Penny Cameron NEW B&WCameron Penny is a financial services lobbyist, East End resident and member of the Conservative Party for over a decade. He was a senior officer of the UK’s largest university-based Conservative Association and stood as a local council candidate for the party. Follow Cameron on Twitter.

Often in our politics what we need and what we want are
things that all parties can agree on. The differences lie in how to deliver
these. So, as a starter for ten, everyone is agreed that the UK needs growth
and lots of it. Particularly if the OBR's projections are to start reflecting
reality at any point in the near future. We hear much from the Labour benches
about the need for ever greater borrowing. This would, we are told, be spent on
massive capital expenditure projects to boost the UK's infrastructure. Hoover
had his dam, Balls…well we're not exactly sure but something big, with lots
of concrete, perhaps some glass and a railway line or two. Either way such
borrowing definitely wouldn't be spent on ever more generous public sector
remuneration or pension provision…

The Conservative Party on the other hand is torn between the
Chancellor and his Prime Minister who are in no rush to slash and burn for one
simple reason; we're far too close to a General Election. Whilst there are
others on our side who argue that what's really holding the economy back is far
too much red tape. If only the most flexible labour laws in Western Europe were
more akin to the 'hire and fire' culture of the USA then we'd suddenly see a
return to 2, 2.5 or even 3 per cent GDP growth.

These positions merely skim the surface. They are
short-term, as so much of politics is, and no party has yet to address the key
weakness holding back the UK economy. At a time of stagnant growth, effective
wage deflation in the private sector, an ongoing farce in the Eurozone and debt
projected to reach over 85 per cent of GDP by 2018, now is the time to end the
complicit deceit in our politics that is holding back growth.

It's not about credits for this and that or about getting
people into work – that is happening. It is fundamentally about how we
accomodate our population. For there can be no hope of substantial growth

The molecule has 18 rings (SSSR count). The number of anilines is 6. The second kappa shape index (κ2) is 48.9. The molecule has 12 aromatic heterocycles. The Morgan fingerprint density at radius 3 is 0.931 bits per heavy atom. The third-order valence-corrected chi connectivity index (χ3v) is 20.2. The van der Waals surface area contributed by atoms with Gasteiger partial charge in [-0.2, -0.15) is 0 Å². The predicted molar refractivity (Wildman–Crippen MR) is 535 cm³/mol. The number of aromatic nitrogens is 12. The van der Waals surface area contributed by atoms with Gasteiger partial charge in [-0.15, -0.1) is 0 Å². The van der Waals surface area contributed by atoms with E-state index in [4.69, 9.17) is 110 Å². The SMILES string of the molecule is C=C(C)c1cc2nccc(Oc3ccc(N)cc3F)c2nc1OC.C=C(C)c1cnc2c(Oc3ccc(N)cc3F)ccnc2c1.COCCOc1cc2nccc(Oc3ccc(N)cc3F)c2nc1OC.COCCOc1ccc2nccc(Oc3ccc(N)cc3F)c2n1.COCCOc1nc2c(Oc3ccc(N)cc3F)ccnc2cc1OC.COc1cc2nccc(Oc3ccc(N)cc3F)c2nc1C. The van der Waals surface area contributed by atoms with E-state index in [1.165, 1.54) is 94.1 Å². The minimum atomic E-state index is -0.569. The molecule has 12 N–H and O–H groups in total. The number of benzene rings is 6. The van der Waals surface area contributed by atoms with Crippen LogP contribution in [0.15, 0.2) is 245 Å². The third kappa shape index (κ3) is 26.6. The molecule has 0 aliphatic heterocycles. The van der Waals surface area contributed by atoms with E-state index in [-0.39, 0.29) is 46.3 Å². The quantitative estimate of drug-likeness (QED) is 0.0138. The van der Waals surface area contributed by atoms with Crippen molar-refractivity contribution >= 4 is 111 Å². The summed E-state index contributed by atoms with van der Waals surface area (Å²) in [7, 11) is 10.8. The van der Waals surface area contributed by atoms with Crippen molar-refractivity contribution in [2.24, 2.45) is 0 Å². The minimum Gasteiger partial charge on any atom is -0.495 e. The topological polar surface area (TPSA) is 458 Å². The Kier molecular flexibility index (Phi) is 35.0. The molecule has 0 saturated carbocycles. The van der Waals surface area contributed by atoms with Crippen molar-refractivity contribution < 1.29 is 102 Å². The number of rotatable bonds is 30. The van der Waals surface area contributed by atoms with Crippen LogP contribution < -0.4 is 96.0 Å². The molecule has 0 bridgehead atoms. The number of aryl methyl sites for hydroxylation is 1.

whilst rents go up, house prices go up and mortgage supply is restricted
through ever higher deposit demands. When the average property costs around
seven times average earnings, in London anywhere from 10 – 15 times and the
average age of first time buyers is 35 years – we have a problem.

The Chancellor has attempted a dramatic intervention with
Budget 2013. £3.5bn to loan to people for seven years so they can put up the
cash for their deposit and £130bn for the state to guarantee mortgages on LTV
ratios of 95 per cent. Sorry, but highly leveraged mortgage provision provided
for by state agency? It's all going a bit Fannie and Freddie if you ask me.

The truth, however unpalatable, is that house prices in the
UK have risen far too high. It risks creating a fissure between generations
that is currently being plastered over by parents raiding their equity to pass
to their offspring. That's fine if your parents have got equity or savings in
the first place. Instead of goosing the property market yet further or the
state spending taxpayers' money on massive new social housing there is only one
way forward; we must loosen planning regulation. This means ignoring the
prudish objections of the curtain-twitchers in the shires. We must make it as
easy as possible for developers to build up and/or out. Opening up home
ownership by making fundamental changes to the supply side of the equation is
the way to give young people, and not so young, their first footing on the
property ladder. That would build a truly aspirational nation.

This needs to be done in a responsible manner, policymakers
shouldn't correct their first mistake – a housing market boom out of all
proportions to earnings growth – with a second i.e. a massive collapse in
property values. Initially relaxing planning regulation on 1 and 2 bedroom
properties would protect the value of family homes whilst helping young people,
particularly in the South East and London, who are trying to save for and buy
their own home but who see London becoming a ghetto for housing foreign capital
and customers of the Bank of Mum and Dad. So let's expand the supply of housing
and in the process lower the threshold for entry to the property-owning
democracy. Let's allow the next generation to shift their disposable income
from saving for an ever more elusive deposit or lining the pockets of wealthy
property owners through ever higher rents to stimulating demand in the economy.
We should also remember the massive employment growth that would result from a
significant increase in building activity.

To those who want ever-increasing prosperity in this country
I have three words and one mantra:

Build, Build, Build!